Bring Down The Walls: Justice!

Free admission
Date and time
Saturday, March 7, 2020 from 1 PM to 6 PM

As part of the Phil Collins exhibition, the Phi Foundation for Contemporary Art presents four events within the framework of the installation Bring Down The Walls. The public is invited to take part in "school day" informative sessions and workshops on prison abolition, followed by "club nights" organized by Montreal-based and international music collectives.

Our fourth School Day will explore notions of transformative and reparative justice and address the systemic judicialization of aboriginal peoples on Canadian territory. Some of our guests will also share their experiences as participants of the Public Inquiry Commission on relations between Indigenous Peoples and certain public services in Quebec and the National Inquiry into Missing and Murdered Indigenous Women and Girls.

1 PM – Introduction
1:15 PM – Ryan Beardy
2:30 PM – Cheryl McDonald
3:30 PM – Break
4 PM – Nakuset
5:15 PM – Group Discussion

Club Night
At night, the Phi Foundation will transform into a fully functioning night club, taken over by invited collectives and crews whose activities foster the ethos of social engagement shared by Bring Down The Walls.

About Bring Down The Walls
Organised in May 2018 in New York City by artist Phil Collins, Creative Time, The Fortune Society, and over 100 collaborators, Bring Down The Walls was a three-part public art project which turned an unconventional lens on the prison industrial complex through house music and nightlife.

Originating as a public art project, Bring Down The Walls consisted of a communal space that functioned as an open school by day and dance club by night, as well as a benefit album of classic house tracks re-recorded by formerly incarcerated vocalists and electronic musicians. For the exhibition at the Phi Foundation, Collins proposes Bring Down The Walls (2019), an installation version of this project reconfigured specifically for the Montréal context and the space at 465 Saint-Jean Street, with corresponding public programming that will build on the discussions and relationships that began in New York.

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Nakuset, the executive director of the Native Women’s Shelter of Montreal, is Cree from Lac la Ronge, Saskatchewan. She has three beautiful boys: Kistin, Mahkisis, and Mahihkan. She was adopted by a Jewish family in Montreal and draws on her adoptee experience in her advocacy work for Indigenous children in care. Nakuset created, produced, and hosted the television series Indigenous Power, was voted “Woman of the Year 2014” by the Montreal Council of Women, and is the Indigenous columnist for MAtv’s CityLife. Nakuset was featured in Real Talk on Race, the award-winning CBC series. In 2017, she was selected by the CKX City Series Tour as a speaker and “shift disturber” for the work she does to shift the status quo for urban Aboriginal women. In November 2017, she was a speaker for TEDxMontrealWomen. In 2018, Nakuset testified for three days at the Viens Commission, a public inquiry into discrimination against Indigenous people in Quebec, as well as at the June 2018 MMIW Inquiry in Calgary. In February 2019, she presented at WE Day Montreal. She was recently featured in the “End of the 2010s” interview on Global News to discuss her past decade of work with the urban Indigenous community. Nakuset is honoured to have spearheaded and run the Cabot Square project since its inception, and to have co-founded Resilience Montreal. She is dedicated to improving the lives of urban Indigenous people.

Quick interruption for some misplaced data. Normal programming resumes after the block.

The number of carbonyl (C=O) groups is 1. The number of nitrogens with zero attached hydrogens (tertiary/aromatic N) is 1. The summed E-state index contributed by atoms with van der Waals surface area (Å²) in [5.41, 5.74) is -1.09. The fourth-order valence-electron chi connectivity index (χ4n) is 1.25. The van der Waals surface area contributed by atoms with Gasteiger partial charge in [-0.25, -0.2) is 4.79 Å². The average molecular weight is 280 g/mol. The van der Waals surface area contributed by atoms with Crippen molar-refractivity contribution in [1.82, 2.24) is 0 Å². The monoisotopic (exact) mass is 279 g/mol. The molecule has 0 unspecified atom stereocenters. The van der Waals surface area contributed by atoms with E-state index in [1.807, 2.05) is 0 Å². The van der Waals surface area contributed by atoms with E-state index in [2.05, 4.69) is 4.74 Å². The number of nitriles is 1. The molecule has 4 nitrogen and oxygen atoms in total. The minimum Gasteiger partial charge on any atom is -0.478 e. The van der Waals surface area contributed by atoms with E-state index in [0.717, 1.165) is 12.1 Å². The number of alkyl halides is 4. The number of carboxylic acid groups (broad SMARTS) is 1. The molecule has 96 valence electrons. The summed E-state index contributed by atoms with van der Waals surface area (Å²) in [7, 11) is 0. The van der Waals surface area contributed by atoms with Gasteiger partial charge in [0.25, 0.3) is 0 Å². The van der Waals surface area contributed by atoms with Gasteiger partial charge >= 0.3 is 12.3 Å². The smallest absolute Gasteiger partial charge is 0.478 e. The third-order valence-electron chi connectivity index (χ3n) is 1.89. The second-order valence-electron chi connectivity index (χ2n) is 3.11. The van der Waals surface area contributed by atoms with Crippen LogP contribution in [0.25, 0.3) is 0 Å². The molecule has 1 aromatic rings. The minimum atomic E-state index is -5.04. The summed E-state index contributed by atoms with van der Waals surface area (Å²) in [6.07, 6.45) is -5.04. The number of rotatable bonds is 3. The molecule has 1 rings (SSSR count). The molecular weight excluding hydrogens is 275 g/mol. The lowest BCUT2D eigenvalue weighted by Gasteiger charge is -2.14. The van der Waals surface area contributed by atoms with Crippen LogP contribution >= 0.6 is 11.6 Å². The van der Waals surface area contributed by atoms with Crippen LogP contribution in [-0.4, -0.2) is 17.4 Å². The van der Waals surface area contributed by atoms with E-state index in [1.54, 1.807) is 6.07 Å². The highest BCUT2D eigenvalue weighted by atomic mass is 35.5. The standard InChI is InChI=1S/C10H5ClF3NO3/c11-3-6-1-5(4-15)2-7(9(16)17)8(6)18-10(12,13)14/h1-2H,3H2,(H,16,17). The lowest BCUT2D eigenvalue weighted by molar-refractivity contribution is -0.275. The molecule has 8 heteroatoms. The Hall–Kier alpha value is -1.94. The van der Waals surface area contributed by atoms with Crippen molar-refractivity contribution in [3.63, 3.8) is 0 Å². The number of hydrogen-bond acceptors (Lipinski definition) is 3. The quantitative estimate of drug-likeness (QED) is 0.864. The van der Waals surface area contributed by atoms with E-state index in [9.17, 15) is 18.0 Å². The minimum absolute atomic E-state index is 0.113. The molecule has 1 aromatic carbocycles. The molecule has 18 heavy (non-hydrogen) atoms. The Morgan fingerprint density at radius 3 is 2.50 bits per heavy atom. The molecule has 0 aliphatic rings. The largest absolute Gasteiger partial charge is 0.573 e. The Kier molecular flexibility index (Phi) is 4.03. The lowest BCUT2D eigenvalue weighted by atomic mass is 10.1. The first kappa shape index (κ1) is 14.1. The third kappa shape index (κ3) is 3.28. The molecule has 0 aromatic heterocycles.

Cheryl McDonald
Cheryl McDonald testified at the hearings of the National Inquiry into Missing and Murdered Indigenous Women and Girls (MMIWG), held in Montreal on March 12, 2018. The Kanesatà:ke-Akwesasne Mohawk grandmother testified publicly about the disappearance and death of her sister, Carleen, in 1988 at Akwesasne. Cheryl gave a personal account of the multi-generational trauma encountered throughout her life and of the impacts—spiritual, emotional, physical, and mental—of losing a sister to violence. In writing and speaking about her healing journey, she became a voice for those grieving in silence. During the last three years, Cheryl made herself a Red Dress Regalia and began to dance traditionally to honour her sister and other MMIWG sisters, families, and survivors. After stepping out to dance in traditional Iroquoian dress and style, she participated in many gatherings and healing ceremonies, and found the peace, power, and strength to speak about her personal truth and to share wisdom with others. More than anything, Cheryl wishes to give hope to others and to be a gentle voice to help and support others toward self-empowerment and well-being. “For Indigenous peoples, we must be the change we want to see in the world. To do this, we must forgive ourselves, and change the way we interact with others. Healing is key.”

Ryan Beardy is a community advocate and freelance journalist with significant experience in the criminal justice system. He is a founder of Healing Together, an organization that offers sharing circle meetings to men in the region of Winnipeg, and a board member at the John Howard Society of Manitoba. He currently serves as chair of the Board of Directors of the University of Winnipeg Students’ Association, and works as an outreach worker at Gang Action Interagency Network. Ryan is Cree/Saulteaux from Lake St. Martin First Nation.

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